Prada SpA's 1913.HK +1.92% sharp focus on Asia resulted in a 72% rise in profit for its most recent fiscal year, a sign that one of the luxury-goods industry's biggest bets on the growing Chinese market is paying off.
Prada—which includes the main Prada label as well as Miu Miu, Church's and Car Shoe—said Thursday that net income for the year ended Jan. 31 jumped to €432 million ($575.3 million) from €251 million a year earlier.
Sales rose 25% to €2.56 billion. It was the Italian fashion house's first annual report since listing shares in Hong Kong last June.
"Our brand awareness is big enough, but our expansion is not complete," Prada Deputy Chairman Carlo Mazzi said in an interview. "In China, we're present in just 10 cities. There are many important cities we are not present in and where we need to open."
Luxury-goods purveyors—from watchmakers to clothing labels to wine producers—are banking on newly wealthy Asian shoppers to lift the sector's sales. Through the recent economic downturn, Asian consumers spending at home and abroad counteracted the slumping growth in Europe and the U.S.
Now, the Asian-Pacific region has become the largest market for Prada, and it is among the leading regions for other players such as LVMH Moët Hennessy Louis Vuitton SAand Gucci owner PPR PP.FR +1.18% SA. Many luxury-goods analysts expect China to become the biggest country for luxury goods by the end of the decade, supplanting the more mature Japan.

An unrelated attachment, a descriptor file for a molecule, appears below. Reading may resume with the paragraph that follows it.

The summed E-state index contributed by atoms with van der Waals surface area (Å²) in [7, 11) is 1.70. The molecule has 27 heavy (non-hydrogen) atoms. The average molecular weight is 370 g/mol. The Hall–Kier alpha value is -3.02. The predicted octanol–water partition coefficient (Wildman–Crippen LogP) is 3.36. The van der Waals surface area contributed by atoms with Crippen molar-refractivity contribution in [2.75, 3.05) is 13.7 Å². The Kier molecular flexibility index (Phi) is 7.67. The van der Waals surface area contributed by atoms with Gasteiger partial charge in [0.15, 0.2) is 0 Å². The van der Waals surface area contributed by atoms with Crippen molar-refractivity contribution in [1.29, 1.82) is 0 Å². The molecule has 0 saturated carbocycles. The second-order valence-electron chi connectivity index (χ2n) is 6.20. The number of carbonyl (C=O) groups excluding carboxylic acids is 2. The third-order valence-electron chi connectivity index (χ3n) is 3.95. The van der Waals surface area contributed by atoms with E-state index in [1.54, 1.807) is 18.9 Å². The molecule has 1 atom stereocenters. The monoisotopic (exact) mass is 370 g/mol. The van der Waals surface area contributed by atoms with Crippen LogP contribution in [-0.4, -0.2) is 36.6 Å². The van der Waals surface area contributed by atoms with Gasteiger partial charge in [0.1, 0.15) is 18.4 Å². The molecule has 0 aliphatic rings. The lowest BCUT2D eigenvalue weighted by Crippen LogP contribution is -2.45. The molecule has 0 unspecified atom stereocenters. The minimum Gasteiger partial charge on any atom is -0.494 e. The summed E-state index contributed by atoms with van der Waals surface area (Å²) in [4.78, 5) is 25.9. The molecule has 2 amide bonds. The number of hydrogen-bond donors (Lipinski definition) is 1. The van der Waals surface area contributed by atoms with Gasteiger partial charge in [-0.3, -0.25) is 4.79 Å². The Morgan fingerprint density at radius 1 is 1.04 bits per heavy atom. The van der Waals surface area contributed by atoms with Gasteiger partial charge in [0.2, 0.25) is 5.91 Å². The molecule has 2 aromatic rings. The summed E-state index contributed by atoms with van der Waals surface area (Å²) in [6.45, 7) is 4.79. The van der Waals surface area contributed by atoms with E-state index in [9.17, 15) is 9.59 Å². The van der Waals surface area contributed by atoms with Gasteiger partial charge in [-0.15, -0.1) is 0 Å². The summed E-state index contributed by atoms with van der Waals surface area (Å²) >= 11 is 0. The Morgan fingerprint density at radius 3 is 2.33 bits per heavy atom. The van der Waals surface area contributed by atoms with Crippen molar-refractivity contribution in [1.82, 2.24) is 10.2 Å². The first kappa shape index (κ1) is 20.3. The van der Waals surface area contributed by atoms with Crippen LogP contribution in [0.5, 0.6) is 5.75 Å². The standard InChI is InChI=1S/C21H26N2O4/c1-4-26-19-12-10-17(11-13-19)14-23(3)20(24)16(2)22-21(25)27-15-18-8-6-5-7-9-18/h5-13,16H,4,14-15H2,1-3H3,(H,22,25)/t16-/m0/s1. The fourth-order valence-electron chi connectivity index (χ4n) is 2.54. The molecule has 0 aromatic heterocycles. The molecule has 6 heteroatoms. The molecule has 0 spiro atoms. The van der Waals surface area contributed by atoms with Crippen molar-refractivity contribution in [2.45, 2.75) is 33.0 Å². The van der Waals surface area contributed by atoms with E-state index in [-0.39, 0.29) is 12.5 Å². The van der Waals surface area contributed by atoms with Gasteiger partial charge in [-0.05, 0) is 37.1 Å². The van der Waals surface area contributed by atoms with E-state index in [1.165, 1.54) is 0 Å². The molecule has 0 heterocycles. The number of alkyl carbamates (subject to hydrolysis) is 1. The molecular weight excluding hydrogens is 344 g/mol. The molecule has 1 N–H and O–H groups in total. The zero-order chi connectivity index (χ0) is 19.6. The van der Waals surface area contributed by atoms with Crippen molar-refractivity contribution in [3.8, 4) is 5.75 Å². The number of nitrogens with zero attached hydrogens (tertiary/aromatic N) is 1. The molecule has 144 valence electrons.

Prada's sales in Asia, excluding Japan, soared 42% last year and now account for more than one-third of the group's sales. Eighteen of the 75 stores Prada opened last year were in Asia, bringing its total network in China to 25 boutiques. In Guangzhou and Shenyang, for example, Prada opened stores for both its Prada and Miu Miu labels.
Prada didn't neglect other regions. The biggest number of boutique opening were in Europe, where Prada and competing labels such as Hermès, Burberry and Louis Vuitton are pouring millions into flagship shops to burnish their image. Increasingly, tourists—in many cases from China—are the biggest spenders even in European shopping capitals.
Sales of high-margin leather goods increased 41% to account for 56% of Prada's sales. Though the Prada brand has become known in the past 20 years as a trendsetting fashion house—making a case for the return of the pantsuit in its runway show last month—its roots are as a luggage maker. Mr. Mazzi said leather-goods sales boomed because they are the most prominent items in new stores, and are best sellers among tourists.
Despite Prada's optimism about Asian luxury spending, the company isn't releasing growth targets. Rival Gianni Versace SpA this week predicted three years of at least 10% sales growth. "Markets are too anxious," Mr. Mazzi said. "The top luxury market is a little more sure than the rest of the market."
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